Damage to German warships in Brest

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Francis Marliere
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Damage to German warships in Brest

Post by Francis Marliere » Tue May 26, 2020 10:26 am

Gentlemen,

In 1941, Scharnhorst, Gneisenau and Prinz Eugen were damaged by British bombers while in Brest. Description of damage, and the duration of repairs is often vague. Do you know when repairs on each of this ships were terminated ?

Thanks for any help,

Francis

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Dave Saxton
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Re: Damage to German warships in Brest

Post by Dave Saxton » Tue May 26, 2020 10:35 pm

Schmalenbach included a drawing detailing the damage to PG in his Under 3 Flags book (pg142).

The bomb hit just inboard of the intersection of the oberdeck and the side plating. A few inches outboard and it would have missed. A few feet inboard and the damage probably would not have been as significant. Where it hit it was deflected by the sloped belt inboard so that it struck the scarp at a right angle, and then into the RPC amplifier room where it burst. Splinters perforated all the surrounding bulkheads. Splinters entered into the central command center through its floor. Splinters entered into main artillery command center through its starboard bulkhead. The gunnery computer room was on the opposite side of the central command center and remained undamaged.

Schmalenbach wrote that the repairs were completed by Nov.
Entering a night sea battle is an awesome business.The enveloping darkness, hiding the enemy's.. seems a living thing, malignant and oppressive.Swishing water at the bow and stern mark an inexorable advance toward an unknown destiny.

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Re: Damage to German warships in Brest

Post by Dave Saxton » Tue May 26, 2020 11:24 pm

One book on the Atlantic Ports reports that Scharnhorst completed repairs by Nov, 1, 1941, by bringing in extra technicians from Germany and also the U-boat repair facilities at the Biscay ports.

Another source specifically reads that the Gneisenau was declared fully operational in the OKM briefing on Nov, 5, 1941.
Entering a night sea battle is an awesome business.The enveloping darkness, hiding the enemy's.. seems a living thing, malignant and oppressive.Swishing water at the bow and stern mark an inexorable advance toward an unknown destiny.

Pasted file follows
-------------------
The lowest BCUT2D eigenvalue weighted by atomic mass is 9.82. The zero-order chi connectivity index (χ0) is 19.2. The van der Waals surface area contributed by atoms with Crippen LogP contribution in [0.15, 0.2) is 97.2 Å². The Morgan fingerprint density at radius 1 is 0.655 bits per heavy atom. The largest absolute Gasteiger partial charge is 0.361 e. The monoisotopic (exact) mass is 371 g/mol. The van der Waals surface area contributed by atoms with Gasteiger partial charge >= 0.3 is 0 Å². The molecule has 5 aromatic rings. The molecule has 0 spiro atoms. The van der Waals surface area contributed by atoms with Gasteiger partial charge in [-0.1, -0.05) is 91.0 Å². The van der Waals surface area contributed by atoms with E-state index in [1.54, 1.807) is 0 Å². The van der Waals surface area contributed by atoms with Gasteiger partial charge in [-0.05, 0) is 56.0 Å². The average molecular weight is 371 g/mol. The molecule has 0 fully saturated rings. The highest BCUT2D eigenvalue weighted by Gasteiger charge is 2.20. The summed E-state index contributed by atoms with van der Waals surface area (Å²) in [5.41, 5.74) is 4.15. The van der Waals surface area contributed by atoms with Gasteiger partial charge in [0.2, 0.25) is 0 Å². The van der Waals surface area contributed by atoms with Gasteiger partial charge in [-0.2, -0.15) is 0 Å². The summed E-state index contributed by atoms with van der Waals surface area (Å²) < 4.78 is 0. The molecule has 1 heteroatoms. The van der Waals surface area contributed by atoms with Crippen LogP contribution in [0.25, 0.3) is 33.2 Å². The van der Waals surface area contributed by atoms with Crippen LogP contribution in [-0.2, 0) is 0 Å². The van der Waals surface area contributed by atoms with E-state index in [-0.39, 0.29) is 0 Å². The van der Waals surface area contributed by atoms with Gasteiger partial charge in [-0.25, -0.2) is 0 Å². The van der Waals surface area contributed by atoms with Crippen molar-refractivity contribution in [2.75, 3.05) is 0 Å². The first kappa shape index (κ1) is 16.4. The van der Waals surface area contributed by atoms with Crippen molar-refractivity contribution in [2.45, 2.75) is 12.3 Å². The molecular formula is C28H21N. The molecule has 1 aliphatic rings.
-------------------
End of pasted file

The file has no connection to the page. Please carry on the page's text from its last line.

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Re: Damage to German warships in Brest

Post by Francis Marliere » Wed May 27, 2020 7:15 am

Thanks a lot,

Francis

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Re: Damage to German warships in Brest

Post by wadinga » Wed May 27, 2020 8:32 pm

Fellow Contributors,

There is clearly quite some discontinuity about the extent of original damage and subsequent readiness for operations. This is not surprising because undoubtedly the KM authorities were keeping things secret and possibly putting deceptive, positive spin on at the time.

On another thread following Dave's comprehensive listing of various raids including
Hits were scored on the Scharnhorst at La Pallice. The British were probably aware of the damage, or soon would be, through Ultra. However, the fact that Scharnhorst steamed back to Brest that same night at 27 knots, even fending off a night RAF torpedo bomber attack, indicated that it was hardly crippled as many secondary sources infer.
I contributed
Scharnhorst had "got away" but the the daylight Halifax raid, made with extreme gallantry under heavy fighter attack scored five hits. Three though and throughs went through the double bottom causing thousands of tons of flooding and other sources say only a 20 knot return to Brest and on arrival the stern was flooded down until the after portholes were under water.


This happened in July during trials off La Pallice, after several months of engine room refit, and which being further away from the UK. was imagined to be safer. It wasn't. 15 unescorted Halifaxes, fighting their way through 30 plus fighters put the ship back in drydock for the rest of the year. The bombers paid a heavy price - 5 were lost. Wikipedia lists hits by weight and distribution. en.wikipedia.org/wiki/German_battleship_Scharnhorst

and details a DFC awarded en.wikipedia.org/wiki/Peter_Stanley_James

This happened during April to Gneisenau :